23 nm to Snug Harbor - Big Crab and Lobster Dinner

Our destination for this leg is Snug Harbor, about 25 nm from Nargana. It promises, at least from its name, to be a nice secure anchorage. The morning dawns partly cloudy, but promising, so we up anchor and get under way at about 7:00 am. As we leave Nargana, initially using our previously made GPS track as a guide, we finally cut a new course as we make our way through some shoals and the nearby islands before finally turn east towards our goal.

About this time, an hour or so into our day's journey, we are confronted with numerous dead-heads, logs, and other debris in the water, presumably the run-off a result of the heavy rains of the last few days. Wouldn't want to hit a floating tree at full speed, so we slow down a bit while keeping a tight watch for obstructions in our way. Meanwhile, BLUE SKY comes on the radio and tells us they are going to join us later in the day at Snug Harbor. They had been debating going out to the Coco Banderas Cays to do some laundry (they have rigged clothes lines on the palm trees on the beach, near a well), but decided that, since they need to go east to check out and back into Panama, they might as well make hay while the sun is shining, and "get it on".

As the morning progresses, we finally clear the minefield of debris as the weather begins to turn grey. All around us, except where we are, there are signs of imminent rain. Behind us, we can see the sky closing in; in front, the clouds from the ocean are moving to join those over the land in one continuous grey curtain. But it never rains on us. Anxious to get to Snug Harbor before the weather turns nasty, we have 1/2 of our mainsail up and are motor sailing at about 6 knots.

We are using a set of GPS waypoints from the Bahaus book, which we've programmed into the chartplotter, in order to make our way into Snug Harbor. There are a number of reefs to avoid and a couple of smallish, 125 yard wide, channels we must make our way through. As we are rounding the corner of the islands that make up Snug Harbor, BLUE SKY comes on the radio and says that they did indeed leave Nargana, but when they got to the debris field it started raining really hard. They decided not to continue due to the limited visibility and risk of collision, and so were turning into Isla Tigre, only about 5 miles east of Nargana.

Meanwhile, about 20 miles further along, about 2:30 pm, we finally made our way around the island of Mamaraga into Snug Harbor just as the weather started to change and it started to rain. We could make out one other boat as we looked for our spot, but couldn't see their name to call them on the VHF for info. Not knowing the anchorage, we headed for a waypoint, again from the Bahaus Book in the crux between the two main islands, Apaidup and Ogumnaga. The water was fairly flat, and yet the wind was blowing 15-20 knots and the rain was falling, so we were ready to stop. We inched our way towards the coziest looking place, using our FLS (Forward Looking Sonar) to help guide us through a final 25 yard wide channel into a nicely protected anchorage, nestled in the crook of Ogumnaga.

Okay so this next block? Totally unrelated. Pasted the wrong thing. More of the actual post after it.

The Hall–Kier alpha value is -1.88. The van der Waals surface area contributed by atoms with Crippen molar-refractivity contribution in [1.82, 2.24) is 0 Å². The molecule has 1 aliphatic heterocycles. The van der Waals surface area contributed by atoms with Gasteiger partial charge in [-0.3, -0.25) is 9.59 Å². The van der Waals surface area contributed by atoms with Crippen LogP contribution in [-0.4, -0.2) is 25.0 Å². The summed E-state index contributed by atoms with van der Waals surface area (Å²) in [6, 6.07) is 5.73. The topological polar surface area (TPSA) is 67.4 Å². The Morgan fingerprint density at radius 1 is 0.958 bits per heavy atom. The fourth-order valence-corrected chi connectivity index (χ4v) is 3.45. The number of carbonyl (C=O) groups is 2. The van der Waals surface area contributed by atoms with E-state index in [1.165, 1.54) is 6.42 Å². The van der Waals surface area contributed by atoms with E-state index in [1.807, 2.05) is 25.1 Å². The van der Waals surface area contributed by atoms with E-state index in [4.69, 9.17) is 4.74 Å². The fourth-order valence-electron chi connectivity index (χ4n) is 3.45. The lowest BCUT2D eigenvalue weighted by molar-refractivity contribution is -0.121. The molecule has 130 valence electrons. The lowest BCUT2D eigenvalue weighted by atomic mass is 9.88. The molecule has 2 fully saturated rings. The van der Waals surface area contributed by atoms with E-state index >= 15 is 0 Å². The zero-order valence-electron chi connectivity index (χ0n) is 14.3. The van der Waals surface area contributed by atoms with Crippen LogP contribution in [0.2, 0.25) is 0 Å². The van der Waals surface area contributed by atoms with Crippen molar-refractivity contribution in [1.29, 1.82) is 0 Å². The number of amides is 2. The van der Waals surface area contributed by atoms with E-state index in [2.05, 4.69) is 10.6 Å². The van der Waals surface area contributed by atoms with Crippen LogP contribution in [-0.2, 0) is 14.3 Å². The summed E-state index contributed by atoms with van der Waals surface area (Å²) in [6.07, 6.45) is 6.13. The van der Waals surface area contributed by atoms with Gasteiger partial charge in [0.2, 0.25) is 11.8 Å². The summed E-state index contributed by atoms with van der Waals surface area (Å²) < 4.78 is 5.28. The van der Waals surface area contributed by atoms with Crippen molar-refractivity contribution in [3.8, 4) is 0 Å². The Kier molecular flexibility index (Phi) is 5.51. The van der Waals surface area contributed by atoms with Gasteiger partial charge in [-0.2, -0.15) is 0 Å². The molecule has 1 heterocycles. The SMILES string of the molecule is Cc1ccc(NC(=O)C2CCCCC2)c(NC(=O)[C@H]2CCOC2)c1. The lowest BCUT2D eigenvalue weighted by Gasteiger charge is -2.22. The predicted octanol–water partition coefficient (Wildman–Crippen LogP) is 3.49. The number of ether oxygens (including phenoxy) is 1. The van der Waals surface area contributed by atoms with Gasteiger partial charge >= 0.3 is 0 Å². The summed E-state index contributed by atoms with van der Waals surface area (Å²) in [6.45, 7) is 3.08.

We hadn't been there 20 minutes when the other boat, which turned out to be BRUIDAIRE, called us on the radio, to introduce themselves. We talked about a possible get together, but the weather was still iffy, so we said we'd just hook up the next day.

The Kuna fishermen were out, in spite of the rain, and several paddled their ulus past us on their way back home after their day of fishing and diving. We met DeLeon, the "owner" of the island we were anchored at who told us he would bring us bread the next day if we wanted, which we did. We refused the first few offers of fish and lobster from the hardworking, wet, and somewhat chilled fishermen who came by, but then finally relented and from one we purchased 4 nice little lobsters for 75 cents each and a BIG CRAB for $5.

We've never killed and cooked a crab before, and this one was too big to fit in the largest pot we had, so we debated for a while how to dispatch him. I was not eager to get my hands anywhere near his vise-like pinchers. Finally we decided on an early cocktail hour, with a shot of Tequila for me and a shot of Rum for the Crab. This seemed to settle him down quite a bit, and after about an hour of watching him suspiciously and prodding him occasionally, I finally just threw a towel over him and dismembered him. The clawless lobsters are much easier to clean!

We heated up our big pot of water, put in the lobster tails and yummy looking crab legs, along with a few potatoes for good measure, and about 15 minutes later had a true feast. The lobster was, of course, delicious, but the crab was stupendous, with each claw giving up a large 4" fillet- like piece of meat. MMMmmmm. MMmmmmm. mmmmmm!